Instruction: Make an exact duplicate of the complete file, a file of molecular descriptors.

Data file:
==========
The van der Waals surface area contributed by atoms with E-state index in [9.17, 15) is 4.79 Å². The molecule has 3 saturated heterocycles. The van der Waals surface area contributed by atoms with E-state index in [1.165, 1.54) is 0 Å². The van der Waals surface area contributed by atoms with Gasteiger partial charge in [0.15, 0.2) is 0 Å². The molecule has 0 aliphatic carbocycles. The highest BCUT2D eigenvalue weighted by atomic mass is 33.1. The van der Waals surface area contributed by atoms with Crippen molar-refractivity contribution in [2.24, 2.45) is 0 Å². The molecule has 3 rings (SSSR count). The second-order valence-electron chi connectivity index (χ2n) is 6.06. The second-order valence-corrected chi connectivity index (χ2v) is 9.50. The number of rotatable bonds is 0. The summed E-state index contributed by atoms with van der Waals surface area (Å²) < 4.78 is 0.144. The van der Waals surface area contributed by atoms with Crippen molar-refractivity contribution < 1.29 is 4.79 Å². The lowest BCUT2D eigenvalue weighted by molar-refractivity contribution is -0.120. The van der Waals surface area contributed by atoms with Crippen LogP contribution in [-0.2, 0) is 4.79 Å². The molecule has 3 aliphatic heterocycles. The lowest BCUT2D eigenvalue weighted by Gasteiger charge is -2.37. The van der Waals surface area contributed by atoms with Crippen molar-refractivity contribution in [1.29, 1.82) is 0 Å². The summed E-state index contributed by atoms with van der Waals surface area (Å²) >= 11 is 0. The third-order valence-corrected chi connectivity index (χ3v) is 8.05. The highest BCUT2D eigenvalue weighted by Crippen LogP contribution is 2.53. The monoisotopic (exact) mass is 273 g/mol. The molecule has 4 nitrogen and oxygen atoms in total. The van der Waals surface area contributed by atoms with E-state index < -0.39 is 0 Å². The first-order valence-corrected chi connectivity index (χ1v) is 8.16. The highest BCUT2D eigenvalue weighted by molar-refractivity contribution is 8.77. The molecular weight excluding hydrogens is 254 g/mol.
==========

The van der Waals surface area contributed by atoms with E-state index in [9.17, 15) is 4.79 Å². The molecule has 3 saturated heterocycles. The van der Waals surface area contributed by atoms with E-state index in [1.165, 1.54) is 0 Å². The van der Waals surface area contributed by atoms with Gasteiger partial charge in [0.15, 0.2) is 0 Å². The molecule has 0 aliphatic carbocycles. The highest BCUT2D eigenvalue weighted by atomic mass is 33.1. The van der Waals surface area contributed by atoms with Crippen molar-refractivity contribution in [2.24, 2.45) is 0 Å². The molecule has 3 rings (SSSR count). The second-order valence-electron chi connectivity index (χ2n) is 6.06. The second-order valence-corrected chi connectivity index (χ2v) is 9.50. The number of rotatable bonds is 0. The summed E-state index contributed by atoms with van der Waals surface area (Å²) < 4.78 is 0.144. The van der Waals surface area contributed by atoms with Crippen molar-refractivity contribution < 1.29 is 4.79 Å². The lowest BCUT2D eigenvalue weighted by molar-refractivity contribution is -0.120. The van der Waals surface area contributed by atoms with Crippen LogP contribution in [-0.2, 0) is 4.79 Å². The molecule has 3 aliphatic heterocycles. The lowest BCUT2D eigenvalue weighted by Gasteiger charge is -2.37. The van der Waals surface area contributed by atoms with Crippen molar-refractivity contribution in [1.29, 1.82) is 0 Å². The summed E-state index contributed by atoms with van der Waals surface area (Å²) >= 11 is 0. The third-order valence-corrected chi connectivity index (χ3v) is 8.05. The highest BCUT2D eigenvalue weighted by Crippen LogP contribution is 2.53. The monoisotopic (exact) mass is 273 g/mol. The molecule has 4 nitrogen and oxygen atoms in total. The van der Waals surface area contributed by atoms with E-state index < -0.39 is 0 Å². The first-order valence-corrected chi connectivity index (χ1v) is 8.16. The highest BCUT2D eigenvalue weighted by molar-refractivity contribution is 8.77. The molecular weight excluding hydrogens is 254 g/mol.